Tea journal workshop feeds love of play

I was happy to join 12 other creative people recently at the stunning new paper store in Banff, Alberta: Gingko and Ink Atelier.

LINDA COTE-Class poster

For me, taking workshops is the greatest form of play. This one was taught by my friend, Joan Gregory, an accomplished collage artist (I featured two of Joan’s cards on my blog about my inspiration wire). For this workshop, she taught us how to make a handmade book — her confessed form of play as well. Her theme was a tea journal, and she had two of her own beautiful journals there to inspire us.

Gingko and Ink is an amazing paper store, just opened in Banff (Alberta) earlier this year, and the owner Niccela Churchill has a passion for bringing in artists to teach different paper crafts: card making with the iris paper folding method, calligraphy, and more. And, Niccela runs Snail Mail evenings where people can enjoy using old typewriters while creating fantastic mail art. (Check her Facebook page for details.)

LINDA COTE-Gingko exterior

Her store is a delicious trip through the paper arts of many different countries: Japan, Tibet, Mexico, France, and more. I could spend hours combing through the tactile paper delights, and the lovely displays in the store. If you are in the neighborhood, it is a must-see shop!

LINDA  COTE-Gingko interior

LINDA COTE-Gingko and Ink1

LINDA COTE-Gingko and Ink

For our evening workshop, we met on two Mondays. The first evening, we selected our papers, made our signatures for the book, and picked out a bamboo cover.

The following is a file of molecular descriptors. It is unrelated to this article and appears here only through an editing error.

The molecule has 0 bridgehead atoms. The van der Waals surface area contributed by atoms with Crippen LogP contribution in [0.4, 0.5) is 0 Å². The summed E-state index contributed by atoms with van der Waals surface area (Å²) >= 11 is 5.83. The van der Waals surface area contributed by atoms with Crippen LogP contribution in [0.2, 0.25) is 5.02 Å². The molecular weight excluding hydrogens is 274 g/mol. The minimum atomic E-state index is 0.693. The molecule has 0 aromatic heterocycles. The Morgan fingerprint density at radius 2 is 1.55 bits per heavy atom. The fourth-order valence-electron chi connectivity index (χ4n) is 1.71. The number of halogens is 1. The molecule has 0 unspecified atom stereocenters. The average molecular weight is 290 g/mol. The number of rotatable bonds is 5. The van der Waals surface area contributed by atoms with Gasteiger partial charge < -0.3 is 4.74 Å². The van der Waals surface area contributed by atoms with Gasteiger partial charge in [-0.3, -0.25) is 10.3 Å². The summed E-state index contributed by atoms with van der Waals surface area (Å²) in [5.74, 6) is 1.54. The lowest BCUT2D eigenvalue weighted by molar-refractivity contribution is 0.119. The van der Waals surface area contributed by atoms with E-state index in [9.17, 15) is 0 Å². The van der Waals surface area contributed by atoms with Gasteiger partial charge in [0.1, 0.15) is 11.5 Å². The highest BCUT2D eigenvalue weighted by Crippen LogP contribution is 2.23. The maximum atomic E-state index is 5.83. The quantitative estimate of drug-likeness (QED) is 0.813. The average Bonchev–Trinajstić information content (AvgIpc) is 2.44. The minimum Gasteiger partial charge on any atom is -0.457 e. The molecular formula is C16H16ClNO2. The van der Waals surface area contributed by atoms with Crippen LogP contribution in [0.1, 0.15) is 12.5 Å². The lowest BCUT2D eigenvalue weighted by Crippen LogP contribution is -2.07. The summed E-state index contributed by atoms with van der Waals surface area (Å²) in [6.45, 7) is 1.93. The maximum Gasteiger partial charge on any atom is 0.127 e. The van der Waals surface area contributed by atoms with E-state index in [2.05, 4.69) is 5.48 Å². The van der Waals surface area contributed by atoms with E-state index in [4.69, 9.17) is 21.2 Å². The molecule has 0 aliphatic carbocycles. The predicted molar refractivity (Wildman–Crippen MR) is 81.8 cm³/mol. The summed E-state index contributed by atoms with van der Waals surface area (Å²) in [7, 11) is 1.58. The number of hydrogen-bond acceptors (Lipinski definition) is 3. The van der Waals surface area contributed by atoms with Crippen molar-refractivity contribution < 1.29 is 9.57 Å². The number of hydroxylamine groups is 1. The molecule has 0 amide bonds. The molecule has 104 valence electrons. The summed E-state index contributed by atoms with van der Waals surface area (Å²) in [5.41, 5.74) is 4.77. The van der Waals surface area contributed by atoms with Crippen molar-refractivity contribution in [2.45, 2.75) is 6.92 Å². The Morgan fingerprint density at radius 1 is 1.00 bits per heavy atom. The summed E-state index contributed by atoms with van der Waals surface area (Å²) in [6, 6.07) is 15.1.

Joan (shown above) is demonstrating the ways to fold the pages into nested sections that create envelopes, pockets and other perfect embellishments for the journal.

The first evening was a combination of instruction, play and conversations with like-minded artists. And, of course, a tea journal course would not be complete without tea and cookies! We then took the books home, to work on them over the coming week.

LINDA COTE-colourful papers


My selection of papers unfolded (above) and folded into signatures (below).

LINDA COTE-Tea Journal Workshop

Niccela was a lovely host. Every so often she would quietly appear with a little paper surprise for us to take and integrate into our journals. These are stamps on different Chinatown entrances across Canada that she handed out.



Fellow artist, Deborah Sears pulling together some of her own handmade papers and working out the sizes for her journal.

LINDA COTE-TeaTea and cookies were a delicious snack on a cold, rainy night. The next three photos feature Joan’s Tea Journal, and a rough idea of where our projects were going.

LINDA COTE - Joan's Tea Journal 1

LINDA COTE-Joan's Tea Journal2

LINDA COTE-Joan's Tea Journal3

The second evening, we brought in our journals, ready for stitching into a book. Some people had most of their journal completed (“It’s so addicting!” one artist exclaimed) while others — like me — had completed only a portion of the 100+ pages in the book.

LINDA COTE-Ks journalAbove is a photo  of some pages from the artist beside me, along with the linen binding thread we used to sew the books together.

LINDA COTE-coverThe covers were made — ingeniously — using a bamboo place mat and wrapping it around the signatures. Below are a few sample pages of the inside of my journal.

LINDA COTE-Tea Journal B

LINDA COTE-Tea Journal A

LINDA COTE-Tea Journal C

LINDA COTE-Tea Journal D

And, here I am, obviously enjoying myself! I still have till more to do to complete my journal, but this is the start of the Thanksgiving long weekend in Canada. It’s a perfect project for blustery October days in the mountains.

LINDA COTE-happy play

Speaking of Thanksgiving, one of the things I am always most grateful for is the vibrant arts community in my neighborhood that gives me ample ways to play!


9 responses to “Tea journal workshop feeds love of play

    • Hi Deb! Yes, it was great. And it certainly could be used for printmaking! I have long wanted to combine bookmaking and printmaking. Need to find some time for that!

  1. Pingback: Heron print tells a story | Musings From The Studio·

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